My first stop, the Shoeless Joe Jackson Museum, is housed in the small 1940's home where Joe and his wife spent their final years. Joe was born near Greenville, started working in the mills here at the age of 6, and couldn't read or write, but began his baseball career on the Brandon Mill's team. This year marks the 100th anniversary of the infamous 1919 World Series that tarnished his name, and word is that Billy Bob Thornton is producing a film to help restore it.
I also returned to the Greenville Museum of Art, which I so enjoyed two years ago. While I did have to revisit their collection of watercolors by Andrew Wyeth, I was once again taken by the range of the visiting collections, from potter David Drake (c 1800) to Annie Leibovitz. That said, I've featured one piece in my photos that provoked head shaking.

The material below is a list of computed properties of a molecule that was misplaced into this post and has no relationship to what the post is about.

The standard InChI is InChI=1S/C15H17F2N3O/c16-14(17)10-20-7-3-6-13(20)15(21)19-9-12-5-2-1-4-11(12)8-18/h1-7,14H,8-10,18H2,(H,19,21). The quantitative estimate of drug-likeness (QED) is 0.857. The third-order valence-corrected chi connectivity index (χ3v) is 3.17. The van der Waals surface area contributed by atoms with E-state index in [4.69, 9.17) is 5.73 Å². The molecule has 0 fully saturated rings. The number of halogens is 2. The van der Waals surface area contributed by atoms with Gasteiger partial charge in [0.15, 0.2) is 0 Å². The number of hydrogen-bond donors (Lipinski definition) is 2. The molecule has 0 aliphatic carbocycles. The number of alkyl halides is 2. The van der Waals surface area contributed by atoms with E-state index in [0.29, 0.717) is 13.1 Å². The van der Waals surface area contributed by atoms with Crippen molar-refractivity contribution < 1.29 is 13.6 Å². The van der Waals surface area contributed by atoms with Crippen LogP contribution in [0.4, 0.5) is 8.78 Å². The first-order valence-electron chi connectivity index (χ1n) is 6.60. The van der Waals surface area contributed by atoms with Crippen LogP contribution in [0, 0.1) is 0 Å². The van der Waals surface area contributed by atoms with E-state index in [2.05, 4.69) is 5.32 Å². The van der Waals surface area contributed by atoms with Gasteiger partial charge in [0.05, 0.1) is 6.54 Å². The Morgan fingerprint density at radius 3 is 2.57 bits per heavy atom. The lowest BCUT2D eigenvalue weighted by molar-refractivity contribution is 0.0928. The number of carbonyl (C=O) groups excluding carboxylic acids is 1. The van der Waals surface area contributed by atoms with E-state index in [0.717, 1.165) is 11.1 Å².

On Sunday, I was finally able to bike with the Greenville Spinners on a fun, recreational ride with a coffee stop and much chat. I'm now sorry that weather and holidays kept me from meeting these folks sooner, but one never knows when I may return!
Finale day was spent at Fluor Field for an afternoon game, even with 86 degrees in the forecast! The Greenville Drivers are a minor league team that's a Class A affiliate of the Boston Red Sox, so I just had to go! It was great fun to sit behind home plate for a very affordable price, watch a homer go over the green monster (yes, there's one), and even subject myself to singing "Sweet Caroline" at the bottom of the 8th.
During my last hours in Greenville, I was drawn to the Hughes Library for an evening of "Rhythm and Rhymes." The program timing was a strange coincidence that I could not ignore, titled "Carl Sandburg & the Spanish Guitar." It was terrific and I'm excited for my first stop of the day tomorrow, the Carl Sandburg Home National Historic Site in Flat Rock, NC. More to come.